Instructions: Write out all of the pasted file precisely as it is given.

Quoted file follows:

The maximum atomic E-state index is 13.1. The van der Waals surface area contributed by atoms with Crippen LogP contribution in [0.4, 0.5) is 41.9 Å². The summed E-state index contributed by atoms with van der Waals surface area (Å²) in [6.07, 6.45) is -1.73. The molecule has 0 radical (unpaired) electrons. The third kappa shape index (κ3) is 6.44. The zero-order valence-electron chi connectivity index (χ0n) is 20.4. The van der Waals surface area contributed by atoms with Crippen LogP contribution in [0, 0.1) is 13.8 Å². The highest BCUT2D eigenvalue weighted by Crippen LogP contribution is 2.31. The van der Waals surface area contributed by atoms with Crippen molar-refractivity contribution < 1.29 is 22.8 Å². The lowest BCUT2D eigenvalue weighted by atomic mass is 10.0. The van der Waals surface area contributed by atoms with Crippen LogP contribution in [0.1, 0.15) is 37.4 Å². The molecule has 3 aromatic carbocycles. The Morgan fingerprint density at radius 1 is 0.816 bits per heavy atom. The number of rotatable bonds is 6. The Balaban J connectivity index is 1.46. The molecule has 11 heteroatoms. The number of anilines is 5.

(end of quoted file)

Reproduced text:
The maximum atomic E-state index is 13.1. The van der Waals surface area contributed by atoms with Crippen LogP contribution in [0.4, 0.5) is 41.9 Å². The summed E-state index contributed by atoms with van der Waals surface area (Å²) in [6.07, 6.45) is -1.73. The molecule has 0 radical (unpaired) electrons. The third kappa shape index (κ3) is 6.44. The zero-order valence-electron chi connectivity index (χ0n) is 20.4. The van der Waals surface area contributed by atoms with Crippen LogP contribution in [0, 0.1) is 13.8 Å². The highest BCUT2D eigenvalue weighted by Crippen LogP contribution is 2.31. The van der Waals surface area contributed by atoms with Crippen molar-refractivity contribution < 1.29 is 22.8 Å². The lowest BCUT2D eigenvalue weighted by atomic mass is 10.0. The van der Waals surface area contributed by atoms with Crippen LogP contribution in [0.1, 0.15) is 37.4 Å². The molecule has 3 aromatic carbocycles. The Morgan fingerprint density at radius 1 is 0.816 bits per heavy atom. The number of rotatable bonds is 6. The Balaban J connectivity index is 1.46. The molecule has 11 heteroatoms. The number of anilines is 5.